Women’s Panel SBIFF 2018

Reviewed by Grace Hartell. Viewed at the Lobero Theater, Santa Barbara.

The Women’s Panel at the Santa Barbara International Film Festival was educational and inspiring. It was moderated by Madelyn Hammond who kept the questions light and unfortunately did not address the elephant in the room.

April Napier (Lady Bird, costume designer) described her joy of her first job in LA, “you mean I get to go to thrift stores, pick out cool clothes and get paid for it?”  She used candid photos and yearbooks from Greta Gerwig’s teen years to create eclectic outfits for Saorirse Ronan.

Animation industry leader Darla Anderson (Coco, producer) has worked at Pixar for 25 years.  She explained how supportive and detail oriented Pixar was of the project, which took six years to complete. To get the culture of Dios de los Muertos correct the film was moved to Mexico and Latino consultants made key decisions. As a producer, she is involved in all aspects of the film and considers herself the “team mom.”

Elaine McMillion Sheldon’s documentary short film Heroin(e)  follows three women fighting the opioid crisis in a small town in West Virginia. As a native West Virginian, she spoke about her sense of responsibility in getting the story out. She says the film is a call for kindness in a tragic epidemic.

Lucy Sibbick (Darkest Hour, makeup) described the complicated process of doing Gary Oldman’s makeup and hair to play Winston Churchill in Darkest Hour. It took three hours to applyand they had to shave his head three times to keep the stubble from showing.  She said he sat very still and praised him for his grace and patience in the process.

The animated short Negative Space is based on a poem by the same name by a poet from Pasadena (Ron Koertge). The director, Ru Kuwahata, studied animation at Parsons and this is her fourth independent film.  She spent the first year developing, storyboarding and getting funding for the project.  After that she lived in central France for nine months to work with a French team during the production.  This looked like a charming film and I hope to see it.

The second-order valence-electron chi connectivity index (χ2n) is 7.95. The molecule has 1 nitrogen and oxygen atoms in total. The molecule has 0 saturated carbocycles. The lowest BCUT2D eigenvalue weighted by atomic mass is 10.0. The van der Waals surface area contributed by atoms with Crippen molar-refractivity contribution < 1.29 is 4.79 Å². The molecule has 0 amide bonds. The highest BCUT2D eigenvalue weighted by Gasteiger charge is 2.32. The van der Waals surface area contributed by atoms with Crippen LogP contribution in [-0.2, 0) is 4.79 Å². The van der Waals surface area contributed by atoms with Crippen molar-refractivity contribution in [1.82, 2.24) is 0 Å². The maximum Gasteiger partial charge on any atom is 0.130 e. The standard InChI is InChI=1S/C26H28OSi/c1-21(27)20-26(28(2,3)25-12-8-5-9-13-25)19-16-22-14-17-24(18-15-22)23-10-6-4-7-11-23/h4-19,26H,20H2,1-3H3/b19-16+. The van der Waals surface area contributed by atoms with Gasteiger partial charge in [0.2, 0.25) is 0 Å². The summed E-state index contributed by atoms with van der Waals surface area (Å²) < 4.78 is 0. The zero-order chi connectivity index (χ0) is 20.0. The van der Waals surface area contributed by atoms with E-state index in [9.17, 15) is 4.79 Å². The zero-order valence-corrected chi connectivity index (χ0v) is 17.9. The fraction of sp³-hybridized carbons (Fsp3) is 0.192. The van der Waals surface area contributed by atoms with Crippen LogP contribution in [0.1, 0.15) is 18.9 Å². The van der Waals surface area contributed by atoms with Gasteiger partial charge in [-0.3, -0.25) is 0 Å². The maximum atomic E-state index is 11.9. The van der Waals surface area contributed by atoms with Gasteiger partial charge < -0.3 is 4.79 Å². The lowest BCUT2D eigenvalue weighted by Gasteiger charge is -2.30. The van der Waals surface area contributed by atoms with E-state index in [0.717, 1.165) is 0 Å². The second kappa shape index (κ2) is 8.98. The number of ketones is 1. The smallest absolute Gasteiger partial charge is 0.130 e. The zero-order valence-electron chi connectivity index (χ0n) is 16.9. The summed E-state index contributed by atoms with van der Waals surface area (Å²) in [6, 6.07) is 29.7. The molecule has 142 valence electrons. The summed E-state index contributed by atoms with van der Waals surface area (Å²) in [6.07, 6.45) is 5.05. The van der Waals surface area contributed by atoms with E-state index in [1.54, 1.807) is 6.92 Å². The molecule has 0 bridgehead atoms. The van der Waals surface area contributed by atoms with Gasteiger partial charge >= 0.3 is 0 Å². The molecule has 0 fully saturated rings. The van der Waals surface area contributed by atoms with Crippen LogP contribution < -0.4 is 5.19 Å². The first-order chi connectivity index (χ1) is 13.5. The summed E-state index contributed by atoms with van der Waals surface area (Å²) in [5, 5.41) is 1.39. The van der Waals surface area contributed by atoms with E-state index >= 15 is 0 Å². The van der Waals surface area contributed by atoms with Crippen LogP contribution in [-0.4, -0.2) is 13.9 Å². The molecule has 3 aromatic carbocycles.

One of the most interesting things I learned during Tatiana Riegel’s description of her work on I, Tonya as editor was how she re-created Tonya Harding’s triple axle scene. Since there are only two skaters that can currently do the jump, it was done with CGI. She learned fetch craft of editing from Sally Menke, who worked with Quentin Tarantino. She considers her job as an editor as being the first audience and tries to watch the film as an audience would.

Round robin questions covered topics including pitching for funding, using social media and trusting your intuition. My favorite round robin question was about managing crises on the project.  Answers were “keep morale up with food”, “have an atmosphere where anyone can jump in with ideas”. “there are no roads, go with whatever happens” and “let the door stay open.” These are creative leaders.

I was surprised to see the Lobero only about two-thirds full, considering the caliber of these professionals – most of these films were up for Academy Awards.  I was also surprised and disappointed that Ms. Hammond did not broach the topic of sexual harassment in the film industry, given the current situation with the #metoo movement.

Compared to the writers and producers panels, the members of this panel seemed to be more supportive of each other.  The conversation flowed smoothly, almost like we were felt like we were at brunch or having coffee with them. They also seem like an approachable group of professionals. Overall, the panel was entertaining and informative.




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